Income Research Paper Series – Research Paper
Low Income Lines, 2013-2014
Low income rate and low income gap ratio
Information identified as archived is provided for reference, research or recordkeeping purposes. It is not subject to the Government of Canada Web Standards and has not been altered or updated since it was archived. Please "contact us" to request a format other than those available.
To determine whether a person is in low income, the appropriate low income line (LIL) is compared to the income of the person’s familyNote 1 (or household)Note 2. If their income is below the LIL, the individual is considered to be in low income. In other words, “persons in low income” should be interpreted as persons who are part of low income families (or households), including persons living alone whose income is below the LIL. Similarly, “children in low income” means “children who are living in low income families (or households)”. Overall, the low income rate for persons can then be calculated as the number of persons in low income divided by the total population. The same can be done for various sub-groups of the population; for example, low income rates by age, sex, or province.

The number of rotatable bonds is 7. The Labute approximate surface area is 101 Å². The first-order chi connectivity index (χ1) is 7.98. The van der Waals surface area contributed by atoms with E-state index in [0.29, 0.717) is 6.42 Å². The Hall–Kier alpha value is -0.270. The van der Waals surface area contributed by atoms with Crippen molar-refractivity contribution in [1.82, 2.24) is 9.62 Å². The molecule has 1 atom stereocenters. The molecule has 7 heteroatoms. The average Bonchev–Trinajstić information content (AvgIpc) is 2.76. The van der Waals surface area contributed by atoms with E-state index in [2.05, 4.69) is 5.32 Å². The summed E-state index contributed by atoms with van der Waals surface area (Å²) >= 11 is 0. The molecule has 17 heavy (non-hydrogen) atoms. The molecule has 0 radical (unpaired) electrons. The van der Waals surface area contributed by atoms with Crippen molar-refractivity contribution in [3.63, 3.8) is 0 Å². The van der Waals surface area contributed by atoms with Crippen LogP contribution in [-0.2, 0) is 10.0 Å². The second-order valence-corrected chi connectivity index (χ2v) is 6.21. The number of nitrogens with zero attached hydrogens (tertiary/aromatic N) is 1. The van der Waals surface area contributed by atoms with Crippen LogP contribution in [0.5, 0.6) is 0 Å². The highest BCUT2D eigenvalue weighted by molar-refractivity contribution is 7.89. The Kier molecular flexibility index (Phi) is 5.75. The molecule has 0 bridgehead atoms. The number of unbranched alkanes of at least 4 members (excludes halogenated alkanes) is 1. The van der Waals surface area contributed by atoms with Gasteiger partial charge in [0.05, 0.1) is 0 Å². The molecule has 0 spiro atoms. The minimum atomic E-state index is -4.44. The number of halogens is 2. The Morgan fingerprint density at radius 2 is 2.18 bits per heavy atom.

After having determined that an individual is in low income, the low income gap ratio can be calculated by using the amount that the person’s family (or household) income falls short of the LIL, expressed as a percentage of the LILNote 3. For example, an individual living in a family (or household) with an income of $15,000 and a LIL of $20,000 would have a low income gap of $5,000. In percentage terms, the “gap ratio” would be 25%.Note 4 The average gap ratio for a given population is the average of these values as calculated for each person.